Waiting to Die – Part II
I might have been a tad too glib when in the first installment of what clearly will be a terminal series having to do with my personal terminus, I observed that at least for me waiting to die was rather boring.
After this winter, I have had cause to change my mind. For a while there, I thought it might be more of a matter of life or death. I found myself thinking of the line Othello sings toward the end of Verdi’s opera as he contemplates his own death: “Ecco la fine del mio camin.” Colloquially, “This is the end of the line for me.”
You see, I was one of the millions who caught the flu bug or, rather, it caught me. And held me tight for a while in what seemed to be its death-like grip. It was really bad for a week or ten days there – it’s hard to remember how long. Even now, five weeks to the day after becoming sick, I am still hawking and spitting up gobs of sputum, and my voice now resembles that of your nearby frog. There were times when I considered whether the first piece I wrote in the series might well turn out to be my epitaph. And I admit there were moments, or really days, when I felt it didn’t matter if that were the case since I was past caring whether I lived or died. La vie ou la mort, c’est la même chose.
I also thought ruefully that it is wise to be careful what you write about. Magical thinking or not, someone might be listening.
I remember not long after I had completed my research having to do with near-death experiences in the blind, I developed glaucoma, and as a result I am now virtually blind in my right eye and have since had a series of other ocular maladies. I’m just glad I didn’t choose to research gonorrhea.
There are other well-known stories about people tempting the devil and then having to consort with him to their infinite regret.
For example, in 1904, Gustav Mahler was working on a song cycle called Kindertotenlieder (songs on the death of children). As it happened, this was only two weeks after the birth of his second child. The timing as well as the content of the work greatly upset Mahler’s wife, Alma, who felt that the composer was tempting Providence. And sure enough, four years later, his daughter was dead of scarlet fever, devastating both him and his prescient wife.
But thinking about death, as I have often had occasion to do, both in connection with my many years of studying near-death experiences and as a result of nearing my own demise, however uncertain the date, can’t help but conjure up certain images.
For the last several years, this is one that has often occurred to me. I am in a forest surrounded by comrades. We are all fighting an unknown enemy who keeps shooting at us. I see some of my comrades fall and die; others are wounded and lie bloody on the ground. I keep moving, hoping that no bullet will strike me.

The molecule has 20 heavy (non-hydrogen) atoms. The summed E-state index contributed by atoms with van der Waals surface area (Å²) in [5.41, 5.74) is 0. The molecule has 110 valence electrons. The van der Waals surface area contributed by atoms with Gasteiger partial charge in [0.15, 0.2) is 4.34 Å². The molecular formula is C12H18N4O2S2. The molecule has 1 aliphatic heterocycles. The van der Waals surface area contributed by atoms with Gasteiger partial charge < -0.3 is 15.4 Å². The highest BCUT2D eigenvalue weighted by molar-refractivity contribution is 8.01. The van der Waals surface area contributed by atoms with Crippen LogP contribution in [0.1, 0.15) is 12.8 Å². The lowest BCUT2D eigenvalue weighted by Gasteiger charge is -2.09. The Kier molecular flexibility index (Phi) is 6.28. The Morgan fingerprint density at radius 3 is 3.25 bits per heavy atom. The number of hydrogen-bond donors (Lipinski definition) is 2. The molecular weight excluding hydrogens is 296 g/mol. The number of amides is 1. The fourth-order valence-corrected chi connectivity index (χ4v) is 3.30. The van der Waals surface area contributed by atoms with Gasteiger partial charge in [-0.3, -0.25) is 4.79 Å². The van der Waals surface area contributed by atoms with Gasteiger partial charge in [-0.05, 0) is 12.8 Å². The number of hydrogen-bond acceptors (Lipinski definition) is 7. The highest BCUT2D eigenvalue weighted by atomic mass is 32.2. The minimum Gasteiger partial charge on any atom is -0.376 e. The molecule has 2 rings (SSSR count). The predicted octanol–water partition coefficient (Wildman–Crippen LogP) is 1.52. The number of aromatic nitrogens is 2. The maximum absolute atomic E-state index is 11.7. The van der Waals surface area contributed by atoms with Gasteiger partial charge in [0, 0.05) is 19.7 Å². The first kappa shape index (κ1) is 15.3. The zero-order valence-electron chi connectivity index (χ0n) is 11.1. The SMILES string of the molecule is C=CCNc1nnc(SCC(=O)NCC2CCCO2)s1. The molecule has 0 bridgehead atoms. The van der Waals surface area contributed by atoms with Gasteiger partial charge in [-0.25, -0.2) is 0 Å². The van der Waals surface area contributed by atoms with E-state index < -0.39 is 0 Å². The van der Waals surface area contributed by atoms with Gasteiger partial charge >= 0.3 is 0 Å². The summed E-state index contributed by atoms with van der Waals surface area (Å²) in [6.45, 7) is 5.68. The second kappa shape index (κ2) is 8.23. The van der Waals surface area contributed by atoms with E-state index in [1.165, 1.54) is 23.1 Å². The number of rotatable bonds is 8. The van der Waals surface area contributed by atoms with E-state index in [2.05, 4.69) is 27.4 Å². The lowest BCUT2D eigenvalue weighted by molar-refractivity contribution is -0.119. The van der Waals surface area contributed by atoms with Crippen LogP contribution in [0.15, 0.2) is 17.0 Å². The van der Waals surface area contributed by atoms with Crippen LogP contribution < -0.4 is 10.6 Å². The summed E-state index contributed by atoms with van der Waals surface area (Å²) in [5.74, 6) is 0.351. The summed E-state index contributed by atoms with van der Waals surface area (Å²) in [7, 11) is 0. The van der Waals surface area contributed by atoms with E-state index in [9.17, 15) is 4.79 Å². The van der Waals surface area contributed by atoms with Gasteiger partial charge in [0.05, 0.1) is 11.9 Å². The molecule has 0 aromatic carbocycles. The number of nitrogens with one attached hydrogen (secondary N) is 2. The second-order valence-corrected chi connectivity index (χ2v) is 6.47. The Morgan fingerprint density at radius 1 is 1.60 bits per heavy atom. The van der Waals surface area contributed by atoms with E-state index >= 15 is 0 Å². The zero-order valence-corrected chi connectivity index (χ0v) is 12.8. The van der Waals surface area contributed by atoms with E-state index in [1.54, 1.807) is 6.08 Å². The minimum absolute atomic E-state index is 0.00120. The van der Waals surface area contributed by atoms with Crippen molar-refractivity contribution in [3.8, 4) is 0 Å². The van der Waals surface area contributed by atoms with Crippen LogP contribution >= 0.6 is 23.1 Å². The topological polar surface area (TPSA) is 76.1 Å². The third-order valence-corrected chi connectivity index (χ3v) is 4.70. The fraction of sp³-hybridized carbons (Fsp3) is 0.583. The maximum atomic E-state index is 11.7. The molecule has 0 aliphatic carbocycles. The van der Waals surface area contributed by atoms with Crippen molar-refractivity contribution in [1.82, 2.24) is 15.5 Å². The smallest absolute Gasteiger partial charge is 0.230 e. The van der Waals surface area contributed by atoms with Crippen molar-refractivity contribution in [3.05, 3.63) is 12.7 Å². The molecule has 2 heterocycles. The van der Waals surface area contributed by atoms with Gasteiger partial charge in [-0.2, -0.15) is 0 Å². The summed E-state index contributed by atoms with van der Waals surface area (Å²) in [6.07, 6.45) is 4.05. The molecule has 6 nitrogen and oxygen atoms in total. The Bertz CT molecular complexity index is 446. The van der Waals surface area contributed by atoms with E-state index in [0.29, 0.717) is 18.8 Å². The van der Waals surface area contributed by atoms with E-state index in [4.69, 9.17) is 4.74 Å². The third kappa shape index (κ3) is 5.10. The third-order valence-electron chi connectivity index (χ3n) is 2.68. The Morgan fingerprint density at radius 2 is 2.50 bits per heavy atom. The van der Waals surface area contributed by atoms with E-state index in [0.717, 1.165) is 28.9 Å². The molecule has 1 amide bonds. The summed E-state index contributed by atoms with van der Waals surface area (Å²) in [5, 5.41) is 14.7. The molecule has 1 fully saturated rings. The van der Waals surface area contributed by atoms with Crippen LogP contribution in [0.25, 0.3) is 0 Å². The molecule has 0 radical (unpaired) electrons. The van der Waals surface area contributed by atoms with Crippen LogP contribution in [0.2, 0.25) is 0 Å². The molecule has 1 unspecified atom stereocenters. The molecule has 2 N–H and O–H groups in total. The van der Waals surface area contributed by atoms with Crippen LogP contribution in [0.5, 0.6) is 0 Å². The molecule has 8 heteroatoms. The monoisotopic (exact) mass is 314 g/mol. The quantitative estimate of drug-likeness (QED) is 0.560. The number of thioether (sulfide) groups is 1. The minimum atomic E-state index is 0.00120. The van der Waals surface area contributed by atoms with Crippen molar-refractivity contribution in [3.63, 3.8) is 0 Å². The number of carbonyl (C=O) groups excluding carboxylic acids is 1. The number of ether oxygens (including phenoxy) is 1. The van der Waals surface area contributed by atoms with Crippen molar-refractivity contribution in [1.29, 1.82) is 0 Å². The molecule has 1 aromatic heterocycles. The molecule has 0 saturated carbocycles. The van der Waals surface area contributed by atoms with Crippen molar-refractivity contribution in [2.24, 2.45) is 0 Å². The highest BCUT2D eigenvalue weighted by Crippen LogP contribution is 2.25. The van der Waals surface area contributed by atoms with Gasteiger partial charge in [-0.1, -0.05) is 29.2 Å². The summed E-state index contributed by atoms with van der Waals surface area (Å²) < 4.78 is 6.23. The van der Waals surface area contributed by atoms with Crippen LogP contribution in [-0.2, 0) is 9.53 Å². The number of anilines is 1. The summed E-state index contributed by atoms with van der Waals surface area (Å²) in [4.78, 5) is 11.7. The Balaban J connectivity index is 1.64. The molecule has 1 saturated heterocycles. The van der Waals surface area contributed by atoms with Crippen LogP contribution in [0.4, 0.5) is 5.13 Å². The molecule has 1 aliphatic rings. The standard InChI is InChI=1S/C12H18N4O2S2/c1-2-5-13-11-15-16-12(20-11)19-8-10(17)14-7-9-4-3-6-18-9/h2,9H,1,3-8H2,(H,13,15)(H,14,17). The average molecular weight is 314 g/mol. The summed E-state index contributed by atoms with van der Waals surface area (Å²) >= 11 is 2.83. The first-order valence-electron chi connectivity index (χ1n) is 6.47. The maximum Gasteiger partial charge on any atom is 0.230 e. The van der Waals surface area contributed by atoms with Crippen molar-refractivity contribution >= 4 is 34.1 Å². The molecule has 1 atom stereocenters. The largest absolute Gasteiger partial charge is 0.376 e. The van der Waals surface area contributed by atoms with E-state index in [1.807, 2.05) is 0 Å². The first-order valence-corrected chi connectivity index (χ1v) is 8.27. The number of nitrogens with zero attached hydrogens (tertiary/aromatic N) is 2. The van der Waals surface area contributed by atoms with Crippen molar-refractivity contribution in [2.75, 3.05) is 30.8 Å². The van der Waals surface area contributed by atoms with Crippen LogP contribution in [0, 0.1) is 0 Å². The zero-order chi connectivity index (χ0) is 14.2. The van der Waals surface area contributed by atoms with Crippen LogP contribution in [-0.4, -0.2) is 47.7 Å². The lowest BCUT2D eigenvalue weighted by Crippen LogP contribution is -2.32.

And isn’t this like life itself where death is the enemy whose bullets no one can dodge forever? We are in a war against death, and as we get older, more of our comrades succumb or if they don’t die, they become disabled, infirm or demented. Or sometimes they barely escape themselves, as happened recently to a good friend of mine, almost exactly my age, who became ill with the flu at almost the same time I did but whose experience was far worse. Not knowing of his illness, I had written him on his birthday and expressed the hope that all was well with him. When he was again well enough to write, even though he was still not recovered, this is what he told me.
At just about the time that you are hoping that I am having a better time than you are, I am being stricken with overpowering symptoms of the same malady. I take a few sleeping pills and hit the sack, determined to ignore it. Alas, I awaken the next morning with high fever, urine-soaked bed, pounding headache, wicked aches and pains, and inability even to arise from the bed and make it to the bathroom. Off I go in an ambulance to the hospital, where they wheel me in to the ER for extended tests and treatment. Turns out that I too have the flu, but of a most severe strain. For more than a week after they get me back home I was literally bouncing off the walls, being unable to lift myself off the floor once I had arrived there, totally unable to control my urine, only semiconscious of what was happening around me, ignorant as to what day of the week it was or whether it was day or night, unable to grasp anything without dropping it, and so on.
I shuddered and almost cried when I received my friend’s e-mail. There, but for the grace of God, etc. My friend survived and was able to dodge death’s bullet, but I could easily have lost my beloved comrade. Death is all around us, but mostly we can pretend it isn’t – except when it comes close or someone dear to us does die. Then we remember. When you get old, you have lots of such reminders.
Meanwhile, now that I’ve largely recovered from the flu, I have resumed some of my own preparations for death or taken measures to deal with my increasing physical limitations.
One set has to do with my vision, which although it is not yet deteriorated to a point where it is really worrying me, has declined significantly during the last year. As a result, I can now drive only locally and then just during daylight hours and have to depend more on the kindness of my girlfriend and sometimes often friends to tote me around.
My visual difficulties have also forced me to succumb to the lure of personal entertainment devices that have become so ubiquitous in the early part of the twenty-first century. In my case, I have just acquired an iPad so I can more easily read my favorite magazines and novels. I regard this as still another personal defeat and humiliation. I never wanted to become “one of those people.”
And to spare my heirs the trouble, I am now in the process of giving away all my professional books and eventually my entire library. I have a large archive, too, much of which I will probably trash as I have not yet been flooded with offers from potential biographers to write my life story.
Downsizing and letting go – that’s the name of the game I’m playing these days. Another means of making way for death.
Other factors – let’s not go too much into those depressing details – have also made it increasingly difficult for me to travel, so I’m mostly restricted just to my locality in the Bay Area. I used to love to travel and have traveled widely, but now I have to get used to promenading around my own neighborhood — literally — as I have become something of a tottering boulevardier in my declining years. All that’s missing is an elegant cane and a top hat.